Plus there are weekly specials; we had a fiery London Sexy with ‘Nduja’ – a spicy, spreadable pork and roasted pepper Calabrian salami. As a gluten-free alternative in Hoxton they also offer the pizza toppings baked a butter bean stew. 

Unfortunately I forgot to take a photo of the pizza as it was so good!

SoDo 1

For dessert there was a choice of the Italian classics of Tiramisu or espresso coffee & ice cream Affogato for only £4.

Sodo Clapton
126 Upper Clapton Road
E5 9JY
020 8806 5626

Sodo Hoxton
The George & Vulture
N1 6BU
020 7253 3988

Sodo Pizza Café on Urbanspoon

 

Posted in Restaurants beyond E17 | Tagged , , , , , , , , , , | Leave a comment

Mussel Men Sunday seafood roast

20140525_141614This is my kind of Sunday Roast; when the sun is shining and the seaside is calling, Mussel Men in Dalston is the place to eat bucket loads of seafood. Mussel Men offer a short menu – focusing on what they do best, mussels (mariniere, curry or Buerre Blanc) & chips, lobster and rock oysters.

I like that this isn’t pretentious seafood fine dining, it reminds me of the seafood bars and cafes around the markets in France and Spain. Mussel Men has evolved from street food to restaurant pop ups and bring a new approach to dining out. They’ve recently moved along to 584 Kingsland Road and are open for BBQ weekends, late night cocktails and live music. The staff are super friendly, the furniture is rustic and the walls are covered in graffiti art.

20140525_153809

The Seafood Roast Platter is a monster tower of  steaming mussels, clams, razor clams, langoustines, tempura-battered soft shell crab and cheesy Rockefeller oysters. It’s served with all the Sunday Roast trimmings of fat chips, mini Yorkshire puddings and veggies. £20 pp for min 2 people. It was outrageously delicious!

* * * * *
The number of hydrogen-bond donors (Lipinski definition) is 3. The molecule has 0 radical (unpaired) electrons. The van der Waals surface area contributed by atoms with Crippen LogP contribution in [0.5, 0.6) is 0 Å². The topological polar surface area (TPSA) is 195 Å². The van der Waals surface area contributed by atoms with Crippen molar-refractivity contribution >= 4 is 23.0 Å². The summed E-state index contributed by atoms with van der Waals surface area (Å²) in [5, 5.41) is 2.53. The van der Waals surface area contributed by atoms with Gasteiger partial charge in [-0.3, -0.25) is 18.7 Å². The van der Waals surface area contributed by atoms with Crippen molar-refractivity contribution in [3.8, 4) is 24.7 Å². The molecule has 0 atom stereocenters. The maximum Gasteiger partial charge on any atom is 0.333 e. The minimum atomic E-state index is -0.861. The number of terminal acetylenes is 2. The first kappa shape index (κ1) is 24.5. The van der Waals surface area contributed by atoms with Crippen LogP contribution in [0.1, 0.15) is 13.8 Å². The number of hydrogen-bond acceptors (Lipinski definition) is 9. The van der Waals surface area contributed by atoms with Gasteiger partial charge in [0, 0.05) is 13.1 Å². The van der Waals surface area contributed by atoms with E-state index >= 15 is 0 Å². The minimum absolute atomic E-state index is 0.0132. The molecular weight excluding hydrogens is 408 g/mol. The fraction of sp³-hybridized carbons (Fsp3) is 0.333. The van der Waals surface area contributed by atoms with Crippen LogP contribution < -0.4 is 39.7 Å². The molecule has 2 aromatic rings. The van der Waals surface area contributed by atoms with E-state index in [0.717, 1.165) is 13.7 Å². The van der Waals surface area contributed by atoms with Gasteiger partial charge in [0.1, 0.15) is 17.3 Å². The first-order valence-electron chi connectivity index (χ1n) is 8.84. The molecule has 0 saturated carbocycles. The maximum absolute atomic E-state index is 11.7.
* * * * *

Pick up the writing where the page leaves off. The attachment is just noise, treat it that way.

20140525_141550

The drinks are decent price to quality ratio – £5 for a glass of Prosecco or wine, craft beers for £4, and some unusual seafaring cocktails at £7.

20140525_152351

For dessert we had the homemade waffle with bacon ice-cream and maple syrup – like eating bacon crisps flavour ice-cream; it was wrong on so many levels but strangely addictive! If you fancy a Sunday roast with a difference give it a go.

584 Kingsland Road
London
E8 4AH

1 minute walk from Dalston Junction overground

Mussel Men on Urbanspoon

Posted in Restaurants beyond E17 | Tagged , , , , , , , , , , | Leave a comment

Brazilian food & football fever

Brazilian shop at night

With the football fever of the World Cup 2014 about to kick off, I thought this would be a good time to post about our local Walthamstow Brazilian butchers and deli, Boi Na Brasa and Ki Delicia. Everything seems to be going ‘Brazilian’ from Lucozade flavours to Latin feasts at The Goose, but it’s great to see a surge of interest in Brazilian food.

20140517_103250

‘Boi Na Brasa butcher and Ki Delicia cafe’ is a bit of an unusual concept – it’s like two businesses sharing one shop – but it seems to work. They’ve been trading since just before Xmas on Hoe Street near The Bell.

The butcher’s counter at the front of the shop stocks a great range of homemade spicy sausages (Linguica) at £4.99 per kilo. These are smoke cured, intensely ‘meaty’ bangers seasoned with garlic and paprika – a couple each make a good meal, typically served with rice, beans and salad.